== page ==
June 13, 2013
If ever a subject deserved two blogposts in quick succession, it is Albrecht Dürer’s recent exhibit at the National Gallery of Art. How can we not marvel at a man of God who can give us this remarkable likeness of a rhinoceros when he had never laid eyes on one?
“Dürer can paint anything,” wrote the great Renaissance scholar, Erasmus. To prove it, we have only to see his “Great Piece of Turf.” When you see this amazing work up close the detail staggers the mind. My first thought, perhaps a somewhat irreverent one, is that if we had had any more Dürers, we might never have had photography. He is just that good. View Dürer’s cricket view of this clump of earth and ask yourself if it’s so improbable that His eye is on the sparrow.
My good friend and FRC colleague, Stephan Hilbelink, read my earlier blog post and sent me some excellent comments about Dürer that he had learned studying art. I must share them.
One of eighteen children, Albrecht early in his life knew he was talented.
“Why has God given me such magnificent talent? It is a curse as well as a great blessing.”
So many great artists seem to share that sentiment. They do not want to waste a minute. The collection of works at exhibited at the National Gallery of Art recently is so vast, and each one so detailed, that it challenges us to imagine how Dürer could have accomplished so much in his fifty-seven years.
My college students, I recall, were amazed that William Pitt the Younger was Prime Minister of England at age twenty-one. I assured them that you could accomplish a lot in those days because they hadn’t yet invented “teenagers.”
Stephan shares this Albrecht quote: “Help us to recognize your voice, help us not to be allured by the madness of the world, so that we may never fall away from you, O Lord Jesus Christ.”
What? They had “madness of this world” even back in 1500? Who knew? And Dürer’s Knight, Death and the Devil is so grimly realistic it might have been taken from this morning’s world news on CNN. And his signature block “AD” 1513 on this work is surmounted by a death’s head. The vision of death-in-life is ever before him.
Stephan informs me that the “AD” on Albrecht’s work is not only a badge of honor, but it also was prized by those who had the judgment and the means to commission a work by the great Dürer. Think of it as Northern Renaissance Bling.
Stephan Hilbelink adds:
Albrecht, I believe, made his religious stance in his final work, the Four Apostles, given to Reformation-friendly Nuremberg as a present. Dürer deviated from the [artistic canons of his day] by painting John, Peter, Mark and Paul. All four are the central writers in Luther’s reforms with John being Luther’s favorite (“The one fine, true and chief Gospel”). Dürer also added Revelation 22:18, 2 Peter 2:1-2, 1 John 4:1-3, Mark 12:38-40 and Timothy 3:1-7, the Luther’s 1522 Bible versions, along with the following:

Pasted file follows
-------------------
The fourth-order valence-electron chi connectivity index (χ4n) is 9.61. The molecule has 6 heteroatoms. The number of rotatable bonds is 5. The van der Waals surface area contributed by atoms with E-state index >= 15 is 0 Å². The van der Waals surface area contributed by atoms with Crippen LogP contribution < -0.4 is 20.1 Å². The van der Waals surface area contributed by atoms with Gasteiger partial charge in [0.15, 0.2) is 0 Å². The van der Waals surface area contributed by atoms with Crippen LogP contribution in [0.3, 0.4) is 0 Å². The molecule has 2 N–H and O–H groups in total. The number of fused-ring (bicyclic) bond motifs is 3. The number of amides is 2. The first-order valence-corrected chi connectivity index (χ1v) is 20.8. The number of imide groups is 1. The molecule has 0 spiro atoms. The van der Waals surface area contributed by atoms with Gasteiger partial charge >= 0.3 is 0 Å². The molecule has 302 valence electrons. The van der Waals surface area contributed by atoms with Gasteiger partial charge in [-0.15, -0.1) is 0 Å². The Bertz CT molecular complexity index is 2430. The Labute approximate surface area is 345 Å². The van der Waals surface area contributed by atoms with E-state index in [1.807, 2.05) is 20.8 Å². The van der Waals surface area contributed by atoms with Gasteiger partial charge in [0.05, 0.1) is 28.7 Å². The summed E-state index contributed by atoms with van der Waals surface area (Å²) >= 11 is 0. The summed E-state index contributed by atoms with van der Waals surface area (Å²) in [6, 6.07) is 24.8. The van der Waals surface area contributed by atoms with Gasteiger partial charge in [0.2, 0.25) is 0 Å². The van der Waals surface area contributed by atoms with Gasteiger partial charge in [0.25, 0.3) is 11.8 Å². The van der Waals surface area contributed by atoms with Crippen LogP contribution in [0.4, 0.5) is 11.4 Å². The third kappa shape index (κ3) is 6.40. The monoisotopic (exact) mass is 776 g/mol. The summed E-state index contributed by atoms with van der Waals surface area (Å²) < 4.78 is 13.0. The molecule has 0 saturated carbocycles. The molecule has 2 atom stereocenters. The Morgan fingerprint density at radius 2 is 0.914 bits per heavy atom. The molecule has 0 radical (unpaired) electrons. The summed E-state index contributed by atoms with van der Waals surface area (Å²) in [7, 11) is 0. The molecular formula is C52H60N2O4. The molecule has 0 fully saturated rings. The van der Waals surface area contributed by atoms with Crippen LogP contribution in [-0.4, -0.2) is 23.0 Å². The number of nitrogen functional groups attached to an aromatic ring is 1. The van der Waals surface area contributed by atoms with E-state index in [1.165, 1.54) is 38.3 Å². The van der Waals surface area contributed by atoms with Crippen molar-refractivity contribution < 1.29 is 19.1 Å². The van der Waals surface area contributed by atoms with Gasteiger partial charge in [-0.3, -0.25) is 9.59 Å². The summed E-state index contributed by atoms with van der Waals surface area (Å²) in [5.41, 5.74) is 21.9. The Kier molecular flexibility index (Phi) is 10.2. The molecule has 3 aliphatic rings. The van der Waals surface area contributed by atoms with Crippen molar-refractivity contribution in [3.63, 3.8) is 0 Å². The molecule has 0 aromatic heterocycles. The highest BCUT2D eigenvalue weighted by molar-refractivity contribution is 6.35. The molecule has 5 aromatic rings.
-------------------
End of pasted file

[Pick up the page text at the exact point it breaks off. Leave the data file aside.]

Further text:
“All worldly rulers in this threatening time, beware not to take human delusion for the Word of God. For God wishes nothing added to his Words, nor taken from it. Take heed of the admonition of these four excellent men, Peter, John, Paul, and Mark.”
In turn, at hearing about Dürer’s death, Luther response was:
“It is natural and right to weep for so excellent a man…still you should rather think him blessed, as one whom Christ has taken in the fullness of his wisdom and by a happy death from these most troublous times, and perhaps from times even more troublous which are to come, lest one who was worthy to look on nothing but excellence, should be forced to behold things most vile. May he rest in peace. Amen.”
Does anyone wonder why we are so passionately committed to the sanctity of human life? Here is Dürer, son of a goldsmith, one of eighteen children. He is praised by Erasmus of Rotterdam, one of the great geniuses of the age, and himself born out of wedlock.
Most of all, these great men and women of faith of past ages give us the inspiration to face the knights, deaths, and devils of our time. Rulers then and now were foolish and sometimes dangerous. We see our own worldly rulers in these threatening times who “evolve” on fundamental questions of our existence and survival. They daily show themselves to be foolish through their ever-changing words. It all depends on what the definition of “is” is. And we are required to suffer them gladly.
C.S. Lewis famously wrote that his faith was like the sun. It was not just that he saw it, but by it he saw everything. So may it be with us.
We are daily told that this or that wrenching and ungodly change in our country and our world is “inevitable.” We can look to Dürer and know that One Thing is unchanging. As he would have said it: Gottes Wort Bleibt in Ewigkeit (“God’s Word Stands Forever.”) Our opponents in this great cultural clash claim to be the party of what’s happening now. And perhaps they are. But we are the party of forever.